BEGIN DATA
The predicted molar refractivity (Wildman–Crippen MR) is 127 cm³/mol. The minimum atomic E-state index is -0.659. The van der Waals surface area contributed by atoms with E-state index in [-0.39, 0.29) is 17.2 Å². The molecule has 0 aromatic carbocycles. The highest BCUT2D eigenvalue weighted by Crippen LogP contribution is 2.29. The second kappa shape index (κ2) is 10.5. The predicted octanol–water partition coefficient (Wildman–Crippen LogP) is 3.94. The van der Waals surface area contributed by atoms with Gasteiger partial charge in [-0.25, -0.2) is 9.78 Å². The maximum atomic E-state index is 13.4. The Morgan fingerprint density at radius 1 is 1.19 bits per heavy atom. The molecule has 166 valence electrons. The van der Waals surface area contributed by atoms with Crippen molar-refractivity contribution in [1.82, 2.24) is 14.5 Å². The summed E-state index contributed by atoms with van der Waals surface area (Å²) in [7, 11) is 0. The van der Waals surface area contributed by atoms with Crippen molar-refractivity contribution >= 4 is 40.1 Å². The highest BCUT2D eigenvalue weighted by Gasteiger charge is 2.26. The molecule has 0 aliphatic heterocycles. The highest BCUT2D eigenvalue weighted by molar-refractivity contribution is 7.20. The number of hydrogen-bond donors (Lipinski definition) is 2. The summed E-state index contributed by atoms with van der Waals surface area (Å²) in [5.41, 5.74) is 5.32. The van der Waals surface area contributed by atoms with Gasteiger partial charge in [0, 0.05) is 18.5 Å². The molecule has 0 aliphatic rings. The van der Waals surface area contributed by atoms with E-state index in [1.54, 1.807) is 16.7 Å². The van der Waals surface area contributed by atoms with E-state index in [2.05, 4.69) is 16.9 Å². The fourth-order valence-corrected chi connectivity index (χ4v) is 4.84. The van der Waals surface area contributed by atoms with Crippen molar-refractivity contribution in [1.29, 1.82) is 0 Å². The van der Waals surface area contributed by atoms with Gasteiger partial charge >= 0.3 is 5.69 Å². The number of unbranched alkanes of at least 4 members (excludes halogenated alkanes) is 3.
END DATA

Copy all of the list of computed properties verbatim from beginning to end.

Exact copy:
The predicted molar refractivity (Wildman–Crippen MR) is 127 cm³/mol. The minimum atomic E-state index is -0.659. The van der Waals surface area contributed by atoms with E-state index in [-0.39, 0.29) is 17.2 Å². The molecule has 0 aromatic carbocycles. The highest BCUT2D eigenvalue weighted by Crippen LogP contribution is 2.29. The second kappa shape index (κ2) is 10.5. The predicted octanol–water partition coefficient (Wildman–Crippen LogP) is 3.94. The van der Waals surface area contributed by atoms with Gasteiger partial charge in [-0.25, -0.2) is 9.78 Å². The maximum atomic E-state index is 13.4. The Morgan fingerprint density at radius 1 is 1.19 bits per heavy atom. The molecule has 166 valence electrons. The van der Waals surface area contributed by atoms with Crippen molar-refractivity contribution in [1.82, 2.24) is 14.5 Å². The summed E-state index contributed by atoms with van der Waals surface area (Å²) in [7, 11) is 0. The van der Waals surface area contributed by atoms with Crippen molar-refractivity contribution >= 4 is 40.1 Å². The highest BCUT2D eigenvalue weighted by Gasteiger charge is 2.26. The molecule has 0 aliphatic heterocycles. The highest BCUT2D eigenvalue weighted by molar-refractivity contribution is 7.20. The number of hydrogen-bond donors (Lipinski definition) is 2. The summed E-state index contributed by atoms with van der Waals surface area (Å²) in [5.41, 5.74) is 5.32. The van der Waals surface area contributed by atoms with Gasteiger partial charge in [0, 0.05) is 18.5 Å². The molecule has 0 aliphatic rings. The van der Waals surface area contributed by atoms with E-state index in [1.54, 1.807) is 16.7 Å². The van der Waals surface area contributed by atoms with E-state index in [2.05, 4.69) is 16.9 Å². The fourth-order valence-corrected chi connectivity index (χ4v) is 4.84. The van der Waals surface area contributed by atoms with Crippen molar-refractivity contribution in [1.29, 1.82) is 0 Å². The van der Waals surface area contributed by atoms with Gasteiger partial charge >= 0.3 is 5.69 Å². The number of unbranched alkanes of at least 4 members (excludes halogenated alkanes) is 3.